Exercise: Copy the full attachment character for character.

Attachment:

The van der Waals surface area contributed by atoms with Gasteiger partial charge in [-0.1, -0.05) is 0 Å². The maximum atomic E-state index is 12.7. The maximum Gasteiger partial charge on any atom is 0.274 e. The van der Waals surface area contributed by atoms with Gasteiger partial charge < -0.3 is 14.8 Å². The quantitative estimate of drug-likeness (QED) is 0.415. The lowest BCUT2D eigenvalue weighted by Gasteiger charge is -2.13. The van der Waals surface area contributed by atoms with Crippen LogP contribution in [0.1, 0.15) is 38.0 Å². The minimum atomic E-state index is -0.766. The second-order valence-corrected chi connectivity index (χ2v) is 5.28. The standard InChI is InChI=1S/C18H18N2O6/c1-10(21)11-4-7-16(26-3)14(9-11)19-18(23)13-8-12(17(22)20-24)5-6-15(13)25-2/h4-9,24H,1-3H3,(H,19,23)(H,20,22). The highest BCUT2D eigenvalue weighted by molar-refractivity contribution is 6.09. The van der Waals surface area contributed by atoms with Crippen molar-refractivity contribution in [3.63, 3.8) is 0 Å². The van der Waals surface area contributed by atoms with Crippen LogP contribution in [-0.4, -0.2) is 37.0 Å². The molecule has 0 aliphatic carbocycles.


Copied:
The van der Waals surface area contributed by atoms with Gasteiger partial charge in [-0.1, -0.05) is 0 Å². The maximum atomic E-state index is 12.7. The maximum Gasteiger partial charge on any atom is 0.274 e. The van der Waals surface area contributed by atoms with Gasteiger partial charge < -0.3 is 14.8 Å². The quantitative estimate of drug-likeness (QED) is 0.415. The lowest BCUT2D eigenvalue weighted by Gasteiger charge is -2.13. The van der Waals surface area contributed by atoms with Crippen LogP contribution in [0.1, 0.15) is 38.0 Å². The minimum atomic E-state index is -0.766. The second-order valence-corrected chi connectivity index (χ2v) is 5.28. The standard InChI is InChI=1S/C18H18N2O6/c1-10(21)11-4-7-16(26-3)14(9-11)19-18(23)13-8-12(17(22)20-24)5-6-15(13)25-2/h4-9,24H,1-3H3,(H,19,23)(H,20,22). The highest BCUT2D eigenvalue weighted by molar-refractivity contribution is 6.09. The van der Waals surface area contributed by atoms with Crippen molar-refractivity contribution in [3.63, 3.8) is 0 Å². The van der Waals surface area contributed by atoms with Crippen LogP contribution in [-0.4, -0.2) is 37.0 Å². The molecule has 0 aliphatic carbocycles.